Fear of change seems to be the dominant emotion amongst a lot of the elderly. Mixed in with a strong dose of suspicion of difference. Which is not entirely surprising given how very changed and different the world today is compared to the world of their childhood.
There are, of course, plenty of people who strongly buck the trend and who remain radical and keenly interested in new developments throughout their lives. Indeed Bernie Saunders and Jeremy Corbyn are providing us with very good adverts for the ability of people to remain radical regardless of age. There are also plenty of horrible young white supremicists with remarkably bigoted attitudes.
Nevertheless the trend is clear. A society which contains a high proportion of old people is likely to be much more conservative than one which is young. We saw this in the UK during the 60s when the baby boomer generation reached their teens. At that stage They were radical, adventurous and keen to see the white heat of technology moving forward and keen to enjoy new ideas, new freedoms and new cultures. A disappointing proportion of that adventurous generation is now full of nostalgia, doesn’t like modern music, and voted for Brexit in the hope that it would turn back the clock.
Fortunately the odds are heavily stacked in favour of the young. The rapid increase in population across the globe has resulted in an exceptionally high proportion of young people. Since that increase is expected to slow down significantly it is highly likely that the world will never be as young again.
The average age of the entire population of the world is only 30.9. In many countries it is dramatically lower. In Uganda, for example, it is only 15.8. That is a staggering statistic. Societies where the median age is so very young are going to have a strong tendency towards embracing the new. Provided, of course, that the young can wrest enough power from the elderly to push their societies forward.
It looks very different in countries where people are a lot older and there are few young people. In Russia the average age is 42.3. That goes an awful long way towards explaining why Putin continues to remain in power. It is easier to persuade people who have lived through a lot of chaos to vote for order – even if it comes at the price of seeing your country being run by a bunch of gangsters. In Japan the average age is 48.3 and there are far too few young people entering the working population in order to support the elderly who want to retire. That’s the price of shutting out immigration for decades.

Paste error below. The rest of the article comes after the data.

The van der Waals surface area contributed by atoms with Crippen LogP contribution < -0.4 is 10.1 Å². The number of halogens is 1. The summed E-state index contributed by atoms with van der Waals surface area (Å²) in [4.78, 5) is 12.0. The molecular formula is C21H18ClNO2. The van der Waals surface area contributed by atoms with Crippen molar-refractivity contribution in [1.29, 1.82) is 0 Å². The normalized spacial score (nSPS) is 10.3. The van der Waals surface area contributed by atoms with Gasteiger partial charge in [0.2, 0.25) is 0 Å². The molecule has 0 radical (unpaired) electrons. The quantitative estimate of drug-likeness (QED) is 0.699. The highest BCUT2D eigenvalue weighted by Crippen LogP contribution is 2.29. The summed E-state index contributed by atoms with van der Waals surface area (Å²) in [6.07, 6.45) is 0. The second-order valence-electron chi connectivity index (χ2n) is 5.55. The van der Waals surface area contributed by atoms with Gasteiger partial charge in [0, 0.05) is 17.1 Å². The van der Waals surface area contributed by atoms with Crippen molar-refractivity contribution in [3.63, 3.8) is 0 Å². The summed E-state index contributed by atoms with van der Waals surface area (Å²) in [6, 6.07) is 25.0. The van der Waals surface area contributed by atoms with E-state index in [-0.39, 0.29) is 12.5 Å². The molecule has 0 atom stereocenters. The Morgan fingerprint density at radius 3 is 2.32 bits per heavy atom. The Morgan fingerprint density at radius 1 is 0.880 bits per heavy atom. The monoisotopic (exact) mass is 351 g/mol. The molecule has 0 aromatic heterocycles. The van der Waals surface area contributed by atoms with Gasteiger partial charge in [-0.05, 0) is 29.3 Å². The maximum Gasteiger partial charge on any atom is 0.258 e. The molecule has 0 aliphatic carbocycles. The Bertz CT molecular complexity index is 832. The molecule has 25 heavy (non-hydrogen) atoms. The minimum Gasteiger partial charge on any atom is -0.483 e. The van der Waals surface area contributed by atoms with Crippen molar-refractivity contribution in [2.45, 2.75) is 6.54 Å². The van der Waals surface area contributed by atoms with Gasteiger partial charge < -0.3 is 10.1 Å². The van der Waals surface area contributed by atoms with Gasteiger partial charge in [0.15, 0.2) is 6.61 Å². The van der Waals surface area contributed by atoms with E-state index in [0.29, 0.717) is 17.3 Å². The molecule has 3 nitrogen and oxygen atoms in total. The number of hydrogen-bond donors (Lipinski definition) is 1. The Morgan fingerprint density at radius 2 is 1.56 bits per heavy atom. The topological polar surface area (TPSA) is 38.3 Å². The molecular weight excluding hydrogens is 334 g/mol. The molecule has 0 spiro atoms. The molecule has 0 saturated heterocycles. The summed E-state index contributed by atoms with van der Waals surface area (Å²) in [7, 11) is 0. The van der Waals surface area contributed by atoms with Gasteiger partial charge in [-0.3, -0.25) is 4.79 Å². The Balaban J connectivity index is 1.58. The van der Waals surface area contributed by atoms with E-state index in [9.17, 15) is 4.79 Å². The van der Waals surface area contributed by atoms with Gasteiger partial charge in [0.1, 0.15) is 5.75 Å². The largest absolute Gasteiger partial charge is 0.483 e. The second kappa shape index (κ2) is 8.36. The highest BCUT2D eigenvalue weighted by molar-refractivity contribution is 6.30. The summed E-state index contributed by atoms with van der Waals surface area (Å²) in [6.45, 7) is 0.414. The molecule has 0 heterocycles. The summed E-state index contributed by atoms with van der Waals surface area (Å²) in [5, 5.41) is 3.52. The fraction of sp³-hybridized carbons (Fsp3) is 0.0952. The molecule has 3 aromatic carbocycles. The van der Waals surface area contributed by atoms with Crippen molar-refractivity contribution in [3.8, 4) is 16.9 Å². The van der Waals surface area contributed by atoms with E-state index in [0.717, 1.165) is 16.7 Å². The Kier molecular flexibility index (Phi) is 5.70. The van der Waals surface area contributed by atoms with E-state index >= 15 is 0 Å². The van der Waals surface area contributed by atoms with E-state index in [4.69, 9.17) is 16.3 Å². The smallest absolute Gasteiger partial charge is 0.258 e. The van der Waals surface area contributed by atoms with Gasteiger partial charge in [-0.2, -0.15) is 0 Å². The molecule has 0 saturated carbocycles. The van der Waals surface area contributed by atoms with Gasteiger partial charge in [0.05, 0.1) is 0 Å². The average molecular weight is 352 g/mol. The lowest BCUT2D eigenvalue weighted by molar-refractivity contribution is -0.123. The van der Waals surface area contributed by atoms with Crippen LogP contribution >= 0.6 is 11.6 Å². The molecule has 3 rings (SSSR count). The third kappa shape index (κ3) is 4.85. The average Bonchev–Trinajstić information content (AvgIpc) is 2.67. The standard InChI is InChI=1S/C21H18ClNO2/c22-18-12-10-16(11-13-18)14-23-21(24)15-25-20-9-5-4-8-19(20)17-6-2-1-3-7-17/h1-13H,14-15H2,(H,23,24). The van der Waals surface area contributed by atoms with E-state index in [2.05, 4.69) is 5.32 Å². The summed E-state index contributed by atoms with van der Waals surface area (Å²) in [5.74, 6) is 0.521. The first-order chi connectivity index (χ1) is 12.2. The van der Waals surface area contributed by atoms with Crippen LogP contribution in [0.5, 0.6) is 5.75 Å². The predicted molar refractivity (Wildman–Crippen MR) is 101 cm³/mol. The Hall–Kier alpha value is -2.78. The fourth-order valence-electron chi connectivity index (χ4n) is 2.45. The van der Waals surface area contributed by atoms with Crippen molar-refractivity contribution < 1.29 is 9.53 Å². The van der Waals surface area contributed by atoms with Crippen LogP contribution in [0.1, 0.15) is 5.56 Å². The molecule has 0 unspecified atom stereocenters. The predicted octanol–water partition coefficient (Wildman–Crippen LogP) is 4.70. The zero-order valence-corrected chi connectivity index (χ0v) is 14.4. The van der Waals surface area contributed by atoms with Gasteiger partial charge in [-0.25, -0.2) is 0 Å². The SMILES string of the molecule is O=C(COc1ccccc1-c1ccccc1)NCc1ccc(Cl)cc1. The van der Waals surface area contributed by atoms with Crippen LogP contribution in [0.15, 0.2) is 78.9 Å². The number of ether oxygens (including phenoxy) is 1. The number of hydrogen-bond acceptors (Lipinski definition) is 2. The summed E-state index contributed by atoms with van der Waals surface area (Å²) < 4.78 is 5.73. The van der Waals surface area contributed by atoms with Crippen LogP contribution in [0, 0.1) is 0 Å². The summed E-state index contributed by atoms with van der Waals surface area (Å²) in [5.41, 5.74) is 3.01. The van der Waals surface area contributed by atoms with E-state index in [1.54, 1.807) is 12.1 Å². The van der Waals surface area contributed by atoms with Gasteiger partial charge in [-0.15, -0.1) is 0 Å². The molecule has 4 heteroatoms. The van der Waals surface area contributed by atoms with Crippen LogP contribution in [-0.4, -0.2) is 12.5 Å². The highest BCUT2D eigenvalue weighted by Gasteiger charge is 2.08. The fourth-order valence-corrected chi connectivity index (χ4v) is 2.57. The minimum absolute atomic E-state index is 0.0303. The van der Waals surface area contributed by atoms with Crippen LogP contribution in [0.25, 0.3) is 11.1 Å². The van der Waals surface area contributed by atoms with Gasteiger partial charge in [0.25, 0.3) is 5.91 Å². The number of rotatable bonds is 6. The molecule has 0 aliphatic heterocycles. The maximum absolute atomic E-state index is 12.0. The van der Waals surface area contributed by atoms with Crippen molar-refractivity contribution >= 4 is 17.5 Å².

In the UK the average age is 41.3 and in the States it is 39.3. Which tips the balance somewhat in favour of conservatism but not so strongly that it is impossible for those with young and optimistic ideas to win out.
As I see the countries which have been used to being the richest in the world face some hard choices and some even harder struggles. Fear of change could dominate the next few decades. An ageing and more conservative society could try to protect its privileges by shutting out competition, building walls and ignoring the need for a huge shift in technology towards renewable energy and renewable products.
If that happens then those societies are almost certain to enter a period of relative and probably absolute decline as they are quickly overtaken by the technology, the enterprise and the sheer energy of younger societies who are keen to embrace the future.
Alternatively enough of the people who live there will decide to challenge themselves to adapt our ways of thinking, our economy and our technology and embrace change. We either equip ourselves with modern industry and jobs that depend on high science content and high creative content or we fall badly behind.
This is the great irony of all the nostalgia that lies behind all this talk of Brexit sovereignty or making America great again. The more we allow ourselves to embrace all that nonsense the more we are guaranteed to decline.
Whilst Britain has been putting its intellectual energies into staring at its own navel and obsessing about Brexit I rather suspect that the young people of the world and the businesses they have set up have been doing something more constructive.